Oh, that's right. I forgot. When you call in to the Thom Hartmann Program on radio-- as I happened to last week, after Republican "Swiftboat Vets" disinformationist Jerome Corsi was on the show, claiming not to know that in his very own book, he claimed Obama's 2012 election was stolen by a secret army of illegal voters (or something) --- you end up "on TV" --- because Thom's radio show is also simulcast on FreeSpeechTV.
Next thing you know, Thom posts that video of your call-in on YouTube, and then our own not-frequent-enough guest blogger D.R. Tucker, who notices everything, happens to notice it, and then he tweets it.
On today's BradCast on KPFK/Pacifica Radio in Los Angeles, we covered the facts concerning the Trayvon Martin/George Zimmerman verdict and the protests here in L.A. big time.
In particular, we detailed the lies told by L.A.'s NBC4 and the LAPD about the weekend's peaceful protests, as well as the laudatory behavior of at least one very good cop on the force (LAPD's Capt. Cory Palka, in case you're wondering) who deserves a big-time promotion, in my opinion.
We also had time for a lot of calls from around L.A., South Central, Crenshaw District and beyond as folks (including myself) had plenty to say about it all. We tossed in a bit of NSA, James Comey and the horrendous Glenn Beck to boot. So, enjoy!...
Rowley filed an op-ed in the New York Times this week with 15 questions for U.S. Senators to ask FBI Director nominee James Comey before deciding to confirm him. Naturally, they asked almost none of them during his oversight hearing on Tuesday, choosing to laud him, for the most part, for his willingness to stand up to Bush and Cheney, one very famous night in 2004, while ignoring the fact that, as the ACLU's Laura Murphy describes it: "Comey...also approved or defended some of the worst abuses of the Bush administration during his time as deputy attorney general. Those included torture, warrantless wiretapping, and indefinite detention."
As a 24-year FBI veteran, suffice to say, Rowley did not seem impressed with Comey's often contradictory answers --- particularly on mass surveillance and torture --- in the few instances that he was asked tough questions by the Committee. Her insight here is important and very helpful, particularly as the hearing was, incredibly, almost completely ignored by the corporate media entirely.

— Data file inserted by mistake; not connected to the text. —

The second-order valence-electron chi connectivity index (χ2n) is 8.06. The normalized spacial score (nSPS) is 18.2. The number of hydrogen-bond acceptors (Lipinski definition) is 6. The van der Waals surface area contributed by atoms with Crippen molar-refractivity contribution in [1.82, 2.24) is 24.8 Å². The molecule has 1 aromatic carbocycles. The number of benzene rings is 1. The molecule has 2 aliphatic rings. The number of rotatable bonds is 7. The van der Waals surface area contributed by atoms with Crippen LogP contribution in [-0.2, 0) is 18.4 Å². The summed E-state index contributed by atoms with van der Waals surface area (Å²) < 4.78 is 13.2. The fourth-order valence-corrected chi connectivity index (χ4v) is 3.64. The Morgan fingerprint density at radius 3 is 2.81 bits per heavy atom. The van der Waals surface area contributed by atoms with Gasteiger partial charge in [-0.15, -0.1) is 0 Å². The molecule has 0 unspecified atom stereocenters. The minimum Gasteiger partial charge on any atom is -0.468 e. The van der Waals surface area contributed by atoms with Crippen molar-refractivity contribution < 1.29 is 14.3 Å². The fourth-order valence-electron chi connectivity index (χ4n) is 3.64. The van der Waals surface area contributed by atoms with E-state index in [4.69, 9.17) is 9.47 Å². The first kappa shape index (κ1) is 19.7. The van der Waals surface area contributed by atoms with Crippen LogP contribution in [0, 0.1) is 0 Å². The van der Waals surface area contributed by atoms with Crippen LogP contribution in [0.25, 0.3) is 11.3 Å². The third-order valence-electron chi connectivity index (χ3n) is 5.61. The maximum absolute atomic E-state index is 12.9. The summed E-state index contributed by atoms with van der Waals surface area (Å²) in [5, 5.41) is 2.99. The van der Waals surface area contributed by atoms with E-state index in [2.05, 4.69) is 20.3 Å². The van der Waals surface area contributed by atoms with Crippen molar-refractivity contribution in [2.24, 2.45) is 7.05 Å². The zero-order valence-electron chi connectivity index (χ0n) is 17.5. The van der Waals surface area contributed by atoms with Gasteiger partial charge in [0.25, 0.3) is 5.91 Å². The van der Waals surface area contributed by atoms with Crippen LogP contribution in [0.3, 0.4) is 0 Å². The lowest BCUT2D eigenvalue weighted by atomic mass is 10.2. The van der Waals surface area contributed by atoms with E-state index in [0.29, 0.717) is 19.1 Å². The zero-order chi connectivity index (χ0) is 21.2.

We also discussed Edward Snowden and the award that her group, Sam Adams Associates for Integrity in Intelligence, an organization of former national security officials, honored the NSA whistleblower with this week, "praising his decision to reveal the extent of U.S. government electronic surveillance of people in the United States and around the world."
I was honored recently to sit down with my friend, the great Rick Overton, for one of his soon-to-be-infamous Overview with Rick Overton podcasts. (Two, actually, as we went on and on long enough that he decided to break it into two parts.)
Most of you probably know the Emmy-award winning Rick, whether you know it or not. Stephanie Miller Show listeners/viewers will know him from his regular appearances there. Everybody else has probably seen him as an actor or, as I like to call him, the "comedians' comedian", in something or other, whether you realize it or not.
Rick describes his podcasts as "conversations with brilliantly creative people" which "delve into the mechanics of their craft in a fun and engaging hour."
Desperately short of a "brilliantly creative" person for his latest outing, he tracked me down at my Hollywood home recently for what was an informal, often casual, and even sometimes rambling conversation. It was, at times, maddening, challenging, hilarious, insightful and "inciteful". We discussed everything from NSA spying and Obama apologism (in Part I) to great comedians whose influence actually changed our culture, from Lenny Bruce to Andy Kaufman (whom Overton worked with...covertly) to George Carlin to Jon Stewart and beyond.
It should prove lively and, at times, even educational holiday weekend listening for ya. You can --- and should --- grab both podcasts (for free) via iTunes right here: